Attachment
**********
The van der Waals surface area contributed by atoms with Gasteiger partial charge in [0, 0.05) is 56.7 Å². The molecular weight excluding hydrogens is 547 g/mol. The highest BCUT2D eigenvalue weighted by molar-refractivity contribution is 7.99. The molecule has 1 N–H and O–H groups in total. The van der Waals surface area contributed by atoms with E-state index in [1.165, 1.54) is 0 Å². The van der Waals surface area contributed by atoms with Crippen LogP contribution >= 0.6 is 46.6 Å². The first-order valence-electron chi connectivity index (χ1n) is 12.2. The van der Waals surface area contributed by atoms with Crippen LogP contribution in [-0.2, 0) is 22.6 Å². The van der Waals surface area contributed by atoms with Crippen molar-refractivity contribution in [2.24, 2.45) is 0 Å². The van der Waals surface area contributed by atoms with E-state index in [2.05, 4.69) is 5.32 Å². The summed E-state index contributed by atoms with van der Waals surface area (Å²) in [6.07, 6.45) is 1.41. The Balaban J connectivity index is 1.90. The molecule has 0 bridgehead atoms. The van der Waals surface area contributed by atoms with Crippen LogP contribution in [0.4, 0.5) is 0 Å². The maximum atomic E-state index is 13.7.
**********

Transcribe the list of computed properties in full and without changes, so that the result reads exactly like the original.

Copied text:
The van der Waals surface area contributed by atoms with Gasteiger partial charge in [0, 0.05) is 56.7 Å². The molecular weight excluding hydrogens is 547 g/mol. The highest BCUT2D eigenvalue weighted by molar-refractivity contribution is 7.99. The molecule has 1 N–H and O–H groups in total. The van der Waals surface area contributed by atoms with E-state index in [1.165, 1.54) is 0 Å². The van der Waals surface area contributed by atoms with Crippen LogP contribution >= 0.6 is 46.6 Å². The first-order valence-electron chi connectivity index (χ1n) is 12.2. The van der Waals surface area contributed by atoms with Crippen LogP contribution in [-0.2, 0) is 22.6 Å². The van der Waals surface area contributed by atoms with Crippen molar-refractivity contribution in [2.24, 2.45) is 0 Å². The van der Waals surface area contributed by atoms with E-state index in [2.05, 4.69) is 5.32 Å². The summed E-state index contributed by atoms with van der Waals surface area (Å²) in [6.07, 6.45) is 1.41. The Balaban J connectivity index is 1.90. The molecule has 0 bridgehead atoms. The van der Waals surface area contributed by atoms with Crippen LogP contribution in [0.4, 0.5) is 0 Å². The maximum atomic E-state index is 13.7.